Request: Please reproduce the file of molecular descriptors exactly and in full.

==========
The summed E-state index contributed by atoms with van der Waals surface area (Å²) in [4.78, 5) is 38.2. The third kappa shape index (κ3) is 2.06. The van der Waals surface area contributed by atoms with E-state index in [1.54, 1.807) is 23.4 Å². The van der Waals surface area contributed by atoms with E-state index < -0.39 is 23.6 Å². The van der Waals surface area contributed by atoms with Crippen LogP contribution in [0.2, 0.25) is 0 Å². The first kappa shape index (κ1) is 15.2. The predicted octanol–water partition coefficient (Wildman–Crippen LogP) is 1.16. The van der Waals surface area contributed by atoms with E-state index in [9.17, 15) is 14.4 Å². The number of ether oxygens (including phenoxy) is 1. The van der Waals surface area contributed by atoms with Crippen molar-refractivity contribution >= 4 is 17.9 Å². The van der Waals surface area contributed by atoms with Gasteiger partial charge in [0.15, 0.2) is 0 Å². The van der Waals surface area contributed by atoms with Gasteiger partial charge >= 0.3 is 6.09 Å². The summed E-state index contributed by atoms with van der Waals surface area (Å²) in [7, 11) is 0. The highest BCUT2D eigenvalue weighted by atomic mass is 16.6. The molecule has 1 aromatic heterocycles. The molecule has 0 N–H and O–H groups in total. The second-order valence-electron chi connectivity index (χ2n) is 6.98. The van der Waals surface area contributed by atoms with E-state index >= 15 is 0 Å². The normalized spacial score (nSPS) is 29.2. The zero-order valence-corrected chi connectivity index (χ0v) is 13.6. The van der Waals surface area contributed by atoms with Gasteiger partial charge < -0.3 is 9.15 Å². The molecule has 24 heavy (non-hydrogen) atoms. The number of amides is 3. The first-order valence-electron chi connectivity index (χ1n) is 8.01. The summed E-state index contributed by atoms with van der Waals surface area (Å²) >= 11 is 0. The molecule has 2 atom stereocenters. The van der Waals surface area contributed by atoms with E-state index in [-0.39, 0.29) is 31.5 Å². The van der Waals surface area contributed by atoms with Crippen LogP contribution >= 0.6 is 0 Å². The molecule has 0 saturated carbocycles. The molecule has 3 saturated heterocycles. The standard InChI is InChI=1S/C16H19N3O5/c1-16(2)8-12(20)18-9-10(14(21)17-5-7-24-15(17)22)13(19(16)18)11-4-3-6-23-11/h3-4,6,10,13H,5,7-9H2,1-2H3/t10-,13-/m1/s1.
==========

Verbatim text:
The summed E-state index contributed by atoms with van der Waals surface area (Å²) in [4.78, 5) is 38.2. The third kappa shape index (κ3) is 2.06. The van der Waals surface area contributed by atoms with E-state index in [1.54, 1.807) is 23.4 Å². The van der Waals surface area contributed by atoms with E-state index < -0.39 is 23.6 Å². The van der Waals surface area contributed by atoms with Crippen LogP contribution in [0.2, 0.25) is 0 Å². The first kappa shape index (κ1) is 15.2. The predicted octanol–water partition coefficient (Wildman–Crippen LogP) is 1.16. The van der Waals surface area contributed by atoms with E-state index in [9.17, 15) is 14.4 Å². The number of ether oxygens (including phenoxy) is 1. The van der Waals surface area contributed by atoms with Crippen molar-refractivity contribution >= 4 is 17.9 Å². The van der Waals surface area contributed by atoms with Gasteiger partial charge in [0.15, 0.2) is 0 Å². The van der Waals surface area contributed by atoms with Gasteiger partial charge >= 0.3 is 6.09 Å². The summed E-state index contributed by atoms with van der Waals surface area (Å²) in [7, 11) is 0. The highest BCUT2D eigenvalue weighted by atomic mass is 16.6. The molecule has 1 aromatic heterocycles. The molecule has 0 N–H and O–H groups in total. The second-order valence-electron chi connectivity index (χ2n) is 6.98. The van der Waals surface area contributed by atoms with E-state index >= 15 is 0 Å². The normalized spacial score (nSPS) is 29.2. The zero-order valence-corrected chi connectivity index (χ0v) is 13.6. The van der Waals surface area contributed by atoms with Gasteiger partial charge < -0.3 is 9.15 Å². The molecule has 24 heavy (non-hydrogen) atoms. The number of amides is 3. The first-order valence-electron chi connectivity index (χ1n) is 8.01. The summed E-state index contributed by atoms with van der Waals surface area (Å²) >= 11 is 0. The molecule has 2 atom stereocenters. The van der Waals surface area contributed by atoms with E-state index in [-0.39, 0.29) is 31.5 Å². The van der Waals surface area contributed by atoms with Crippen LogP contribution >= 0.6 is 0 Å². The molecule has 0 saturated carbocycles. The molecule has 3 saturated heterocycles. The standard InChI is InChI=1S/C16H19N3O5/c1-16(2)8-12(20)18-9-10(14(21)17-5-7-24-15(17)22)13(19(16)18)11-4-3-6-23-11/h3-4,6,10,13H,5,7-9H2,1-2H3/t10-,13-/m1/s1.